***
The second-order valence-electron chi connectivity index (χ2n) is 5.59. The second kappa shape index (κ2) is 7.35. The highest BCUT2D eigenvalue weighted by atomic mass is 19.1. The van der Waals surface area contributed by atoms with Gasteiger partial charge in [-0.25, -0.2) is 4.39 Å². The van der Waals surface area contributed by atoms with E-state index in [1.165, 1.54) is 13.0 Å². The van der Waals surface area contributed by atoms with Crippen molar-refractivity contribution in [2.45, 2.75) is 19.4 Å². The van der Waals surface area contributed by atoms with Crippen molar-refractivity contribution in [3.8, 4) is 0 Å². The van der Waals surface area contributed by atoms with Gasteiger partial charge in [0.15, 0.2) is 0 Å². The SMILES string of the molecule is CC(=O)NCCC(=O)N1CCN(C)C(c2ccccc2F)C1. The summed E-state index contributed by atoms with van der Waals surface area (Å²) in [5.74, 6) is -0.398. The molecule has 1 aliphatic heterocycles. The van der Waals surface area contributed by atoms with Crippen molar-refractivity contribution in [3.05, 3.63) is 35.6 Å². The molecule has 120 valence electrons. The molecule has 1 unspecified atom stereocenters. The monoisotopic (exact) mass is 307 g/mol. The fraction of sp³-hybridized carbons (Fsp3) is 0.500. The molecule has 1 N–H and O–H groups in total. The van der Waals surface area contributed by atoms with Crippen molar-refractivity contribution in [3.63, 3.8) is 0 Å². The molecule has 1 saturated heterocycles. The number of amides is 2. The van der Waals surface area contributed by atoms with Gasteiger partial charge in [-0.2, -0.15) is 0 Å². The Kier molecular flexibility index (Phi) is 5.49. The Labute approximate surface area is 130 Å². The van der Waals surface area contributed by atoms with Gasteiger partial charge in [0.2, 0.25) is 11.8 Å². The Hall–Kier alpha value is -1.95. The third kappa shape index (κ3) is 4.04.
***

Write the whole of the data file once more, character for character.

The second-order valence-electron chi connectivity index (χ2n) is 5.59. The second kappa shape index (κ2) is 7.35. The highest BCUT2D eigenvalue weighted by atomic mass is 19.1. The van der Waals surface area contributed by atoms with Gasteiger partial charge in [-0.25, -0.2) is 4.39 Å². The van der Waals surface area contributed by atoms with E-state index in [1.165, 1.54) is 13.0 Å². The van der Waals surface area contributed by atoms with Crippen molar-refractivity contribution in [2.45, 2.75) is 19.4 Å². The van der Waals surface area contributed by atoms with Crippen molar-refractivity contribution in [3.8, 4) is 0 Å². The van der Waals surface area contributed by atoms with Gasteiger partial charge in [0.15, 0.2) is 0 Å². The SMILES string of the molecule is CC(=O)NCCC(=O)N1CCN(C)C(c2ccccc2F)C1. The summed E-state index contributed by atoms with van der Waals surface area (Å²) in [5.74, 6) is -0.398. The molecule has 1 aliphatic heterocycles. The van der Waals surface area contributed by atoms with Crippen molar-refractivity contribution in [3.05, 3.63) is 35.6 Å². The molecule has 120 valence electrons. The molecule has 1 unspecified atom stereocenters. The monoisotopic (exact) mass is 307 g/mol. The fraction of sp³-hybridized carbons (Fsp3) is 0.500. The molecule has 1 N–H and O–H groups in total. The van der Waals surface area contributed by atoms with Crippen molar-refractivity contribution in [3.63, 3.8) is 0 Å². The molecule has 1 saturated heterocycles. The number of amides is 2. The van der Waals surface area contributed by atoms with Gasteiger partial charge in [-0.2, -0.15) is 0 Å². The Kier molecular flexibility index (Phi) is 5.49. The Labute approximate surface area is 130 Å². The van der Waals surface area contributed by atoms with Gasteiger partial charge in [0.2, 0.25) is 11.8 Å². The Hall–Kier alpha value is -1.95. The third kappa shape index (κ3) is 4.04.